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with arms and epitaphs of the Colombos. He relates his having himself gone to the castle of Cucureo, to visit two brothers of the family of Colombo, who were rich and noble, the youngest of whom was above one hundred years of age, and who he had heard were relatives of his father; but they could give him no information upon the subject; whereupon he breaks forth into his professed contempt for these adventitious claims, declaring that he thinks it better to content himself with dating from the glory of the Admiral, than to go about inquiring whether his father “were a merchant, or one who kept his hawks” ”; since, adds he, of persons of similar pursuits, there are thousands who die every day, whose memory, even among their own neighbors and relatives, perishes immediately, without its being possible afterwards to ascertain even whether they existed. After this, and a few more expressions of similar disdain for these empty distinctions, he indulges in vehement abuse of Agostino Giustiniani, whom he calls a false historian, an inconsiderate, partial, or malignant compatriot, for having in his psalter traduced his father, by saying that in his youth he had been employed in mechanical occupations. As after all this discussion Fernando leaves the question of his father's parentage in all its original obscurity, yet appears inritably sensitive to any derogatory suggestions of others, his whole evidence tends to the conviction that he really knew nothing to boast of in his ancestry. Of the nobility and antiquity of the Colombo family of which the Admiral probably was a remote descendant, we have some account in Herrera. “We learn, he says, “that the Emperor Otto the Second, in 940, confirmed to the counts Pietro, Giovanni, and Alexandro Colombo, brothers, the feudatory possessions which they held within the jurisdiction of the cities of Ayqui, Savona, Aste, Montferrat, Turin, Viceli, Parma, Cremona, and Bergamo, and all others which they held in Italy. It appears that the Colombos of Cuccaro, Cucureo, and Placentia were the same, and that the Emperor in the same year, 940, made donation to the said three brothers of the castles of Cuccaro, Conzano, Rosignano, and others, and of the fourth part of Bistanio, which appertained to the empire.* One of the boldest attempts of these biographers bent on ennobling Columbus, has been to make him son of the Lord of Cuccaro, a burgh of Montferrat, in Piedmont, and to prove that he was born in his father's castle at that place; whence he and his brothers eloped at an early age and never returned.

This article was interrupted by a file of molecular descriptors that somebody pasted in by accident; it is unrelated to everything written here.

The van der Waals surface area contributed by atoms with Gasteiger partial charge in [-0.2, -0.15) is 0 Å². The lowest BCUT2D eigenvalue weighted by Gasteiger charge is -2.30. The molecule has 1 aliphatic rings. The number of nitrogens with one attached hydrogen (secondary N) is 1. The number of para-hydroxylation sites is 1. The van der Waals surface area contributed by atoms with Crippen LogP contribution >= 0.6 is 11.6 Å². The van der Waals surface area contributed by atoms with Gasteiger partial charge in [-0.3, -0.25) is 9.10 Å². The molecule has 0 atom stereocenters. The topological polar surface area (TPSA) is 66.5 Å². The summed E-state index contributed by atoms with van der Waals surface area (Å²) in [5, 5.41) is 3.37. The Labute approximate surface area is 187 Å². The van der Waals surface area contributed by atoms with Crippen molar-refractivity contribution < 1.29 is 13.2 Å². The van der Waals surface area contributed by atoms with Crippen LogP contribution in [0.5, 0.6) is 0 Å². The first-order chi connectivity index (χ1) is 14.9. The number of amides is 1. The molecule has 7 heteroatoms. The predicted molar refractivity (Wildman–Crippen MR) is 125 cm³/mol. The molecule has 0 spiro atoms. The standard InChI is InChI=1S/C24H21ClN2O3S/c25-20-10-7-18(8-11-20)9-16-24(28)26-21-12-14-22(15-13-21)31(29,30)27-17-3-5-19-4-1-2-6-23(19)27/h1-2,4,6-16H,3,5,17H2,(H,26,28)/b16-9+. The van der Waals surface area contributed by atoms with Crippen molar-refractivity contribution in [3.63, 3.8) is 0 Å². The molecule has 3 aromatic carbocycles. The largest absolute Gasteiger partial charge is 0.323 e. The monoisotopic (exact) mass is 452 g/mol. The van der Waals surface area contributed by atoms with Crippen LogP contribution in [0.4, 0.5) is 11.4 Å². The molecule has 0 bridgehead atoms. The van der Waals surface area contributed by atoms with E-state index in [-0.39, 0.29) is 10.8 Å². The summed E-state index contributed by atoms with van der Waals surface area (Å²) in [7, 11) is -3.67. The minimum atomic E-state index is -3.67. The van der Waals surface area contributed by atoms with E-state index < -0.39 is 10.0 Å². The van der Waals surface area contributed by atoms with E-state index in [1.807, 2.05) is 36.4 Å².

* Literally, in the original, Cazador de Volateria, a Falconer. Hawking was in those days an amusement of the highest classes;

and to keep hawks was almost a sign of nobility. vol. v.-ro

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This was asserted in course of a process brought by a certain Baldasser or Balthazar Colombo, resident of Genoa, but originally of Cuccaro, claiming the title and estates on the death of Diego Colon, Duke of Veragua, in 1578, the great-grandson and last legitimate male descendant of the Admiral. The Council of the Indies decided against this claim to relationship. Some account of the lawsuit will be found in another part of the work. This romantic story, like all others of the nobility of his parentage, is at utter variance with the subsequent events of his life, his long struggles with indigence and obscurity, and the difficulties he endured from the want of family connections. How can it be pelieved, says Bossi, that this same man, who in his most cruel adversities was incessantly taunted by his enemies with the obscurity of his birth, should not reply to this reproach by declaring his origin, if he were really descended from the lords of Cuccaro, Conzano, and Rosignano? a circumstance which would have obtained him the highest credit with the Spanish nobility.” The different families of Colombo which lay claim to the great navigator seem to be various branches of one tree, and there is little doubt of his appertaining remotely to the same respectable stock. It appears evident however that Columbus sprang

* Dissertation, etc.